Blood Pressure and StressHigh Blood Pressure and Stress Levels
The everyday stress of modern life and work can definitely increase your blood pressure levels by accelerating your heart rate. But this is a temporary, non permanent raising of blood pressure levels used quite normally by the human body to prepare you to respond to ‘threats’. This is often called the fight-or-flight response. However, it’s not necessarily correct to say that everyday stress causes permanently high blood pressure (hypertension).
Stress can cause temporary high blood pressure level, but these high levels will revert to normal once the source of your stress is removed and you are able to relax.
Research has shown no evidence that regular short term increases in blood pressure, that are due to stress, do any permanent damage to your blood vessels or internal organs. Long term stress that causes high blood pressure levels for sustained periods of time is a much more serious thing than short term stress. Long term stress is a major cause of hypertension, and hypertension can and does lead to some very serious health problems.
A large number of things have been found to increase blood pressure – everything from hearing a baby cry to watching sport on TV. But none of these things alone will cause long term high blood pressure. It’s only when your body is subjected to continuously raised blood pressure levels over long periods of time that there’s any danger.
Scientific research has also shown that long term stress does play a role in the increased risk of hypertension, but numerous other factors need also be considered, among them obesity, exercise, smoking, and psychological concerns like depression and anxiety levels. This all becomes a cycle when you consider that excess stress itself leads to many of the other contributing factor of hypertension. Highly stressed people often overeat, take little exercise and smoke more.
Long Term Stress can cause High Blood Pressure
Regular stress suffered of extended periods of time can cause hypertension through the repeated raising of blood pressure levels as well as by stimulation of the nervous system to produce large amounts of vasoconstricting (artery tightening) hormones that increase blood pressure. Factors affecting blood pressure through long term stress include job strain, race, social environment, and emotional distress.
When one or more risk factors for high blood pressure are coupled together with other stress producing factors, the effect on blood pressure is multiplied. Overall, studies show that short term stress does not directly cause hypertension, but can have an effect on its development. Also, some of the side effects of stress, like overeating and lack of exercise can contribute to a person developing hypertension.
Which ever way you look at it, long term stress is not good for the human body and should be avoided and controlled wherever possible.
How Can You Cope With Stress and What can you do to Relieve Stress?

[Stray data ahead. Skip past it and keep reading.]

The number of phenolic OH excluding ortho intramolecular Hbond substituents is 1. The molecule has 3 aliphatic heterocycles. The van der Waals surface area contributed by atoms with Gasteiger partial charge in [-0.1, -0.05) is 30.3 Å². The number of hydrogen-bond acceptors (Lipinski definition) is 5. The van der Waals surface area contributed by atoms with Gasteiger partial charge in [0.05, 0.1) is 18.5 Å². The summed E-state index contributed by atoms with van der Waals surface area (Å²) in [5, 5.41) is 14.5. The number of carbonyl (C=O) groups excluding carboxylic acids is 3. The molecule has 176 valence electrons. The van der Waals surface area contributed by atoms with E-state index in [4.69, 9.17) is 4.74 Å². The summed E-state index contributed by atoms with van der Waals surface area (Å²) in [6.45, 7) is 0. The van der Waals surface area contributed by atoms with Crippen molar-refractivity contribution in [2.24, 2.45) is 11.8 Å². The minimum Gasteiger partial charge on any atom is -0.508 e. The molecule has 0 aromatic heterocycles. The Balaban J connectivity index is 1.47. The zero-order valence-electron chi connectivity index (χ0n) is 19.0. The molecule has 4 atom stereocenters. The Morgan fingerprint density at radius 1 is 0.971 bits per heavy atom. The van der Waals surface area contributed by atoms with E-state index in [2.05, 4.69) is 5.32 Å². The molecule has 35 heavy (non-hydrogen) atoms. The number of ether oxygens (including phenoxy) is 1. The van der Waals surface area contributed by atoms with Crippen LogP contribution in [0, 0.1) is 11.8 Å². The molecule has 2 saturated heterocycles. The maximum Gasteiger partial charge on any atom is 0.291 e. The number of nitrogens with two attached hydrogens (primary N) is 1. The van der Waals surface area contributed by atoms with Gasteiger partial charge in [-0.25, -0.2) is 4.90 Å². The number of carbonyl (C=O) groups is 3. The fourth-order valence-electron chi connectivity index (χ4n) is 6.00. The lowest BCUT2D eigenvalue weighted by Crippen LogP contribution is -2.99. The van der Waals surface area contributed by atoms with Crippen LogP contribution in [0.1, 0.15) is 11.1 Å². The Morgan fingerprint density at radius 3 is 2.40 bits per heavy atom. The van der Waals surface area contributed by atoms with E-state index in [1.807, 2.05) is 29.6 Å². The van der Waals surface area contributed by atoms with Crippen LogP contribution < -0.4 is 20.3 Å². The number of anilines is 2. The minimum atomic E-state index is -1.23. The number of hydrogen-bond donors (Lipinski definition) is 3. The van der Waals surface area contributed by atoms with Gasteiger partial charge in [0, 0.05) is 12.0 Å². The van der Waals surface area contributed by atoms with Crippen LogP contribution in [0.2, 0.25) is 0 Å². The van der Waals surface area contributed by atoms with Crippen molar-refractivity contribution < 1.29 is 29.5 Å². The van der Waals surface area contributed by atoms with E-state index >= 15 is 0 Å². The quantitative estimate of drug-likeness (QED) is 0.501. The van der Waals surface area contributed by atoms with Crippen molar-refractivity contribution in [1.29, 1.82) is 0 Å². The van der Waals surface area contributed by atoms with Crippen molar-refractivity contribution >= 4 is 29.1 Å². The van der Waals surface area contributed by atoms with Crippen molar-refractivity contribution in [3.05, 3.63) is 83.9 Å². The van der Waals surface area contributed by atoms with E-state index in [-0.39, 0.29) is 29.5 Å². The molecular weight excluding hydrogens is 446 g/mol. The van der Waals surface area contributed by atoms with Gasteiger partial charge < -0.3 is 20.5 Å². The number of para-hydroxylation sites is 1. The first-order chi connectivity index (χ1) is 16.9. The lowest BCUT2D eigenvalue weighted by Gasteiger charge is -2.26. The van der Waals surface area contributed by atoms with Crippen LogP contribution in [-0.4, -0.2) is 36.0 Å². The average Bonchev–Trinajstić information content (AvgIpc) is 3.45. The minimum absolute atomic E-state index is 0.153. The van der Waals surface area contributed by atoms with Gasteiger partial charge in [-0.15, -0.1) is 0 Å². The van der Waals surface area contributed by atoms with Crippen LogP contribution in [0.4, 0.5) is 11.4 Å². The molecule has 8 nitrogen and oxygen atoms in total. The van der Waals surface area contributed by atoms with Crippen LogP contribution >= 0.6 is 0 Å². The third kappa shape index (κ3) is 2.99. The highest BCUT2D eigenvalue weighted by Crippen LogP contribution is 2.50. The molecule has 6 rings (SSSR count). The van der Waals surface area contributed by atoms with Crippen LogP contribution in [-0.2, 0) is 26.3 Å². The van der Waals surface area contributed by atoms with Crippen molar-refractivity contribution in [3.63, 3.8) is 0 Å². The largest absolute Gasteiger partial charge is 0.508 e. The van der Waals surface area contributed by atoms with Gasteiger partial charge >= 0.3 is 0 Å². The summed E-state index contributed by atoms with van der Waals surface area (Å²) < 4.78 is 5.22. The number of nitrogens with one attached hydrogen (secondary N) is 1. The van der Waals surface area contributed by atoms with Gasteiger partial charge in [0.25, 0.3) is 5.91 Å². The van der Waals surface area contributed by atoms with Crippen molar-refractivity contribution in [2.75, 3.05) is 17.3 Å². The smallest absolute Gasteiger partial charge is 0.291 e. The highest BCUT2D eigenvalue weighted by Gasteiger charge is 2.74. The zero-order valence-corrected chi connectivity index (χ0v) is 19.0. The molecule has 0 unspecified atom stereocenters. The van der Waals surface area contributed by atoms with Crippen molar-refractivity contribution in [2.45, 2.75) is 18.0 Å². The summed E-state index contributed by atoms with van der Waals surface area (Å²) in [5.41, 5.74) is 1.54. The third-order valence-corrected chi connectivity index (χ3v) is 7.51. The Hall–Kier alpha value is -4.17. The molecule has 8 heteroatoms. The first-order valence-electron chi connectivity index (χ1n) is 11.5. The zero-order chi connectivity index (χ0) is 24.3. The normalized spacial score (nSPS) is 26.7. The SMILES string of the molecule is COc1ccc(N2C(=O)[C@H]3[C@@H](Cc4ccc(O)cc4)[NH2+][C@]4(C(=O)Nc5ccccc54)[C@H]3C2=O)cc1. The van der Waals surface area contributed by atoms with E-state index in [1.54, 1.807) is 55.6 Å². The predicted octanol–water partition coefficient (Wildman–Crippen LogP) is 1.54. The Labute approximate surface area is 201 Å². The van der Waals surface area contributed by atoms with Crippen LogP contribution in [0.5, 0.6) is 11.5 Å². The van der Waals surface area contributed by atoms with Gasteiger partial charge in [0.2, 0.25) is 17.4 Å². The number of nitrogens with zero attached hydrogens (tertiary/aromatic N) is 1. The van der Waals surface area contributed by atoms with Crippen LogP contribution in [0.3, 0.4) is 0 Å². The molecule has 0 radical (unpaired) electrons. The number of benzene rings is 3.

To start to cope with stress and then reduce your stress levels, firstly you need to identify the things in your life that are causing you stress (see our treatments for Stress page for more info). After you’ve identified the main causes of stress in your life you can then start to learn proven techniques for reducing stress. Some of these techniques you can learn and apply for yourself, while other more advanced techniques may require the guidance of a trained therapist.
Here are some tips to help reduce stress and high blood pressure:
Eat and drink sensibly
Abusing alcohol and food may seem to reduce stress in the short term, but it actually adds to it greatly in the long term.
You do not have to meet others’ expectations or demands. It’s OK to say “no.”
Remember, being assertive allows you to stand up for your rights and beliefs while respecting those of others.
Fact – Smoking does not relax the mind or body. Aside from the obvious health risks of cigarettes, nicotine acts as a stimulant and brings on even more stress and high blood pressure symptoms.
Choose non-competitive exercise and set achievable goals. Try to find a form of exercise you enjoy – swimming, cycling, walking, running etc. These will get you out of the house and away from any causes of ‘home’ stress. Getting outdoors and meeting new people will add to the de-stressing effect.
Aerobic exercise has been shown to release endorphin’s (natural substances that help you feel better and maintain a positive attitude.)
Relax Every Day
Find some time for yourself and just chill-out and relax. Deeply relaxing is a very underused way of balancing a stressful life.
Take control what you can and leave behind what you cannot control. Try not to ‘over think’ about things that you have no real control over.
Reduce the Causes of Stress
Many people find life is filled with too many demands and too little time. For the most part, these demands are ones we have chosen. Effective time-management involves asking for help when appropriate, setting priorities, pacing yourself and most importantly – taking time out for yourself.
Set Yourself Realistic Goals
Don’t set yourself goal that you cannot achieve. Be realistic with you expectations of yourself.
Get enough Rest
Even with proper diet and exercise, you can’t fight stress effectively without rest. You need time to recover from exercise and stressful events. The time you spend resting should be long enough to relax your mind as well as your body. Some people find that taking a nap in the middle of the day helps them reduce stress.
Visit the Stress Treatment & Relief Page for ideas to reduce your stress levels and overcome symptoms of stress.